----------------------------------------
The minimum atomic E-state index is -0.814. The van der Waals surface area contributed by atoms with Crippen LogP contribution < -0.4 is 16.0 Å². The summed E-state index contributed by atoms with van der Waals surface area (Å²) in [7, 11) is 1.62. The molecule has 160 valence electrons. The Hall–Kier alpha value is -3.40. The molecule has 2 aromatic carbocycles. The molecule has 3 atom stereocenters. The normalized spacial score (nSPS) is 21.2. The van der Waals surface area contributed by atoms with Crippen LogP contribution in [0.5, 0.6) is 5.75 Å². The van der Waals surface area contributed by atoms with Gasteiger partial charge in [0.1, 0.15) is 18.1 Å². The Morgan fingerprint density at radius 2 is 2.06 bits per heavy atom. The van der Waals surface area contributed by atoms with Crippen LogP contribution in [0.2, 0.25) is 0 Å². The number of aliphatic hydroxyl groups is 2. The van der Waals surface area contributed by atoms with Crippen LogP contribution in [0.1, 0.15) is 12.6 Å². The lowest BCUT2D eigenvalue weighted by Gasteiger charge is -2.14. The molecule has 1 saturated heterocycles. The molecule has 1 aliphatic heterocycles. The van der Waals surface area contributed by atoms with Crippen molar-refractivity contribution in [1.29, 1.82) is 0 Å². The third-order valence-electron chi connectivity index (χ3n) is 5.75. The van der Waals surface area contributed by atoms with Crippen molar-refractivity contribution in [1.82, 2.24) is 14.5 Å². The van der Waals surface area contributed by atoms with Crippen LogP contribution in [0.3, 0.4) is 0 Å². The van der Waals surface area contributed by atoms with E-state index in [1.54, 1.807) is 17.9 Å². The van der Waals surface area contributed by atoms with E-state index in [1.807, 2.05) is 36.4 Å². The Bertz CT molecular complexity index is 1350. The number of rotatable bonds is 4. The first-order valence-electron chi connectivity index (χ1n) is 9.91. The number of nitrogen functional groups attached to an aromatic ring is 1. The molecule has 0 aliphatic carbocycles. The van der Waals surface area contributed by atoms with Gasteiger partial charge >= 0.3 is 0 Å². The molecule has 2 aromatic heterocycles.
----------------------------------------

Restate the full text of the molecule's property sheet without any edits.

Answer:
The minimum atomic E-state index is -0.814. The van der Waals surface area contributed by atoms with Crippen LogP contribution < -0.4 is 16.0 Å². The summed E-state index contributed by atoms with van der Waals surface area (Å²) in [7, 11) is 1.62. The molecule has 160 valence electrons. The Hall–Kier alpha value is -3.40. The molecule has 2 aromatic carbocycles. The molecule has 3 atom stereocenters. The normalized spacial score (nSPS) is 21.2. The van der Waals surface area contributed by atoms with Crippen LogP contribution in [0.5, 0.6) is 5.75 Å². The van der Waals surface area contributed by atoms with Gasteiger partial charge in [0.1, 0.15) is 18.1 Å². The Morgan fingerprint density at radius 2 is 2.06 bits per heavy atom. The van der Waals surface area contributed by atoms with Crippen LogP contribution in [0.2, 0.25) is 0 Å². The number of aliphatic hydroxyl groups is 2. The van der Waals surface area contributed by atoms with Crippen LogP contribution in [0.1, 0.15) is 12.6 Å². The lowest BCUT2D eigenvalue weighted by Gasteiger charge is -2.14. The molecule has 1 saturated heterocycles. The molecule has 1 aliphatic heterocycles. The van der Waals surface area contributed by atoms with Crippen molar-refractivity contribution in [1.29, 1.82) is 0 Å². The third-order valence-electron chi connectivity index (χ3n) is 5.75. The van der Waals surface area contributed by atoms with Crippen molar-refractivity contribution in [1.82, 2.24) is 14.5 Å². The van der Waals surface area contributed by atoms with Crippen LogP contribution in [0.3, 0.4) is 0 Å². The van der Waals surface area contributed by atoms with E-state index in [1.54, 1.807) is 17.9 Å². The van der Waals surface area contributed by atoms with E-state index in [1.807, 2.05) is 36.4 Å². The Bertz CT molecular complexity index is 1350. The number of rotatable bonds is 4. The first-order valence-electron chi connectivity index (χ1n) is 9.91. The number of nitrogen functional groups attached to an aromatic ring is 1. The molecule has 0 aliphatic carbocycles. The van der Waals surface area contributed by atoms with Gasteiger partial charge >= 0.3 is 0 Å². The molecule has 2 aromatic heterocycles.